This will be far off in the strange-o-sphere for many, but I’ve been working to describe lived human experience in a way that’s useful to practicing, learning, and teaching Arts Management. I’ll explore why this might be useful in a future post. But for now, here are the building blocks. I’d be grateful for specific or general comment or critique.
- Humans move across physical space, but do not move across time. There is no future to “move toward “ or “move into.” Rather the future is always a cloud of possibilities that only resolve and converge in a present moment.
- This is not exclusively true for humans, but we’re only talking about humans here.
- We therefore make sense of the world and act in it (individually and collectively) by understanding backward and guessing forward. Our sensory, cognitive, and social systems evolved to work this way.
- It does “feel” like we’re moving forward in time, comparable to how we move into a physical space, because we have evolved to feel that way. Every instant, our bodies construct a bubble of experience that combines a remembered past, a sensed present, and a predicted future.
- This construction of past, present, and immediate future feels “of a piece” but is more appropriately considered as “constructed from pieces.”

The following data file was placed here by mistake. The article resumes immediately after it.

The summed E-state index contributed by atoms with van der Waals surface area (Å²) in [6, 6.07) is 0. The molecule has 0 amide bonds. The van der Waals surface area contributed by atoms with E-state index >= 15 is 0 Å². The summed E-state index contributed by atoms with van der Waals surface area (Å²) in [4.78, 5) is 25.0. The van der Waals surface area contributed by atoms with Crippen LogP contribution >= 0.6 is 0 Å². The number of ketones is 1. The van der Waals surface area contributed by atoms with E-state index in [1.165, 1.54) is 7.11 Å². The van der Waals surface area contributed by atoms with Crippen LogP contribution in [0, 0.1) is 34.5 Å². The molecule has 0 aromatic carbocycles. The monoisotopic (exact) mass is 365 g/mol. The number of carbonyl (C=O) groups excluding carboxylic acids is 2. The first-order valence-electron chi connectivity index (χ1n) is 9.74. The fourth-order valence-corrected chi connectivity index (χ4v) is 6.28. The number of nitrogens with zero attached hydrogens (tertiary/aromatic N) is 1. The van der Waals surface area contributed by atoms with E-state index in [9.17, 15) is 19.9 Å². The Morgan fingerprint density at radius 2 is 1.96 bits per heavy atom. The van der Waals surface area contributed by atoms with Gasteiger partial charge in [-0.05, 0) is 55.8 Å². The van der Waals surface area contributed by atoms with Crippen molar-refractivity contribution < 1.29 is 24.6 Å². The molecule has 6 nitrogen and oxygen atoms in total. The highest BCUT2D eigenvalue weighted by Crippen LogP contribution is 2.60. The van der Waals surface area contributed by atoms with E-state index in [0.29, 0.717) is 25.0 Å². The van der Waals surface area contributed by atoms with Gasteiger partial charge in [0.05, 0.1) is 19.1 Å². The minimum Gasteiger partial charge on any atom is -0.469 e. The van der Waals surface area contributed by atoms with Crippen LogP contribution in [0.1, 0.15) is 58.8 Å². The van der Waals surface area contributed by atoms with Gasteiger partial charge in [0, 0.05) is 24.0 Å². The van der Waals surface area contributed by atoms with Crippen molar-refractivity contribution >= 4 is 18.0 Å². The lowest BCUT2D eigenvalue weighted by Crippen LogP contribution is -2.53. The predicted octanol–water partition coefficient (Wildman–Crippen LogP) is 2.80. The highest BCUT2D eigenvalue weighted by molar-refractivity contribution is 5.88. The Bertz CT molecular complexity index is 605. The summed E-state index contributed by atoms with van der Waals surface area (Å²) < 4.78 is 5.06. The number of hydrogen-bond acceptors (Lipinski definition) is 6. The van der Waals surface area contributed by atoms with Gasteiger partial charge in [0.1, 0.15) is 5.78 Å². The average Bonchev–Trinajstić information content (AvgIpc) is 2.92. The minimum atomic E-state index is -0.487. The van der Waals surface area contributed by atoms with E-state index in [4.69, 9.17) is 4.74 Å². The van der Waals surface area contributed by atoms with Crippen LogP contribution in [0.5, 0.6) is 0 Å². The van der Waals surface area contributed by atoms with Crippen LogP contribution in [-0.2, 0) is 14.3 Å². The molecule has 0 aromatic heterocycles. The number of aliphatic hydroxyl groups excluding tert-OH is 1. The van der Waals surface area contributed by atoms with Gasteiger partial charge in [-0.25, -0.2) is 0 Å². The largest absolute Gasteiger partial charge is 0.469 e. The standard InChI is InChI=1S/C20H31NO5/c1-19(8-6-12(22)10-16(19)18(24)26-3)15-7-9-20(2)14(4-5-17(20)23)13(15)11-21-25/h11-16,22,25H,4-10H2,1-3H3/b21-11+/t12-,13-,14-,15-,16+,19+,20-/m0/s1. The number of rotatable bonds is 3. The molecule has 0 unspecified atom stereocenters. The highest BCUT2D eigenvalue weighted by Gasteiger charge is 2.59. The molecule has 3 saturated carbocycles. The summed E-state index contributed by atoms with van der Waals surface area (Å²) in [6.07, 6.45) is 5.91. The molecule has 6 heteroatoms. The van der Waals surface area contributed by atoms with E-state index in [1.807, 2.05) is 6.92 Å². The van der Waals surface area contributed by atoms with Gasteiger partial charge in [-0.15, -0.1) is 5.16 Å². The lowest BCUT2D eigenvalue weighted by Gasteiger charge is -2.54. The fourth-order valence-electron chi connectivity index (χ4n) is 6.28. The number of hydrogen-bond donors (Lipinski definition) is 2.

- Our sense-making and action in time, individually and collectively, is therefore defined by probability and prediction. But those probabilities are unequally distributed and dynamic, and our sensory, cognitive, and social systems are attuned to these uneven and shifting distributions.
- Not all next moments are possible or probable. Rather, our possible/probable future is shaped by multiple constraints – the physical world, our physical and cognitive capacities, the choices we and others have made, the actions we take now, and a world of causal connections.
- In this view of human sense-making and action, it is not useful and often limiting to distinguish emotion and cognition. Evolving biology and neuroscience research suggests that there is no useful distinction to make.
- Uncertainty, in this context, is better understood not as an attribute of the environment, but as a relationship between the environment and our capacity to sense and make sense.
- Mastery or expertise, in this context, manifests as engaging the present and possible/probable futures with a rich and adaptive array of past patterns and practices.
The above derives from what I’ve been reading and learning about human cognition, the brain, emotion, the evolution of all of the above. Just trying to “learn out loud” to focus my thoughts and open the conversation.
Jennifer Whiting says
Thanks for these interesting thoughts. You may enjoy reading *Mysteries of Modern Physics: Time* by Sean Carrol; and *Einstein’s Relativity and the Quantum Revolution* by Richard Wolfson. They’re both in the Great Courses lecture series.
The “arrow of time” seems an important concept to include.
Andrew Taylor says
Thanks for the recommendations, Jennifer! I look forward to digging deeper into how we humans navigate our passage through time.
Trevor O'Donnell says
Fascinating set of lenses for viewing management, Andrew.